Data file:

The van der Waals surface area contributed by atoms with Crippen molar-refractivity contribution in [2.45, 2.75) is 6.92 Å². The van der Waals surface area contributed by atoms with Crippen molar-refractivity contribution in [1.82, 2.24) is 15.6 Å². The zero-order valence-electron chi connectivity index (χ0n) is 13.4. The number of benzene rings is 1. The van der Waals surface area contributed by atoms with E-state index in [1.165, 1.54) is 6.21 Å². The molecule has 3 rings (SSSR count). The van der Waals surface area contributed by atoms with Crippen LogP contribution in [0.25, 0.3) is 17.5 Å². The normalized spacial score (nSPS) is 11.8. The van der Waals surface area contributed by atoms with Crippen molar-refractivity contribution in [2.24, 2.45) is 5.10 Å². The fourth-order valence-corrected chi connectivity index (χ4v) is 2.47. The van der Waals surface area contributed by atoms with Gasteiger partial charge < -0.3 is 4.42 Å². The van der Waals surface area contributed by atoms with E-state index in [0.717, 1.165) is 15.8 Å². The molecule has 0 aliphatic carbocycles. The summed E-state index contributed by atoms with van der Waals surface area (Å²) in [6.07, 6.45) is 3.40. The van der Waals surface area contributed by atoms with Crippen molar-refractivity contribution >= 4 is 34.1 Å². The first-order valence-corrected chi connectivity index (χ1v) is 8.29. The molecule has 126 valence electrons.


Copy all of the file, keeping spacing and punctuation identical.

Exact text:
The van der Waals surface area contributed by atoms with Crippen molar-refractivity contribution in [2.45, 2.75) is 6.92 Å². The van der Waals surface area contributed by atoms with Crippen molar-refractivity contribution in [1.82, 2.24) is 15.6 Å². The zero-order valence-electron chi connectivity index (χ0n) is 13.4. The number of benzene rings is 1. The van der Waals surface area contributed by atoms with E-state index in [1.165, 1.54) is 6.21 Å². The molecule has 3 rings (SSSR count). The van der Waals surface area contributed by atoms with Crippen LogP contribution in [0.25, 0.3) is 17.5 Å². The normalized spacial score (nSPS) is 11.8. The van der Waals surface area contributed by atoms with Crippen molar-refractivity contribution in [2.24, 2.45) is 5.10 Å². The fourth-order valence-corrected chi connectivity index (χ4v) is 2.47. The van der Waals surface area contributed by atoms with Gasteiger partial charge < -0.3 is 4.42 Å². The van der Waals surface area contributed by atoms with E-state index in [0.717, 1.165) is 15.8 Å². The molecule has 0 aliphatic carbocycles. The summed E-state index contributed by atoms with van der Waals surface area (Å²) in [6.07, 6.45) is 3.40. The van der Waals surface area contributed by atoms with Crippen molar-refractivity contribution >= 4 is 34.1 Å². The first-order valence-corrected chi connectivity index (χ1v) is 8.29. The molecule has 126 valence electrons.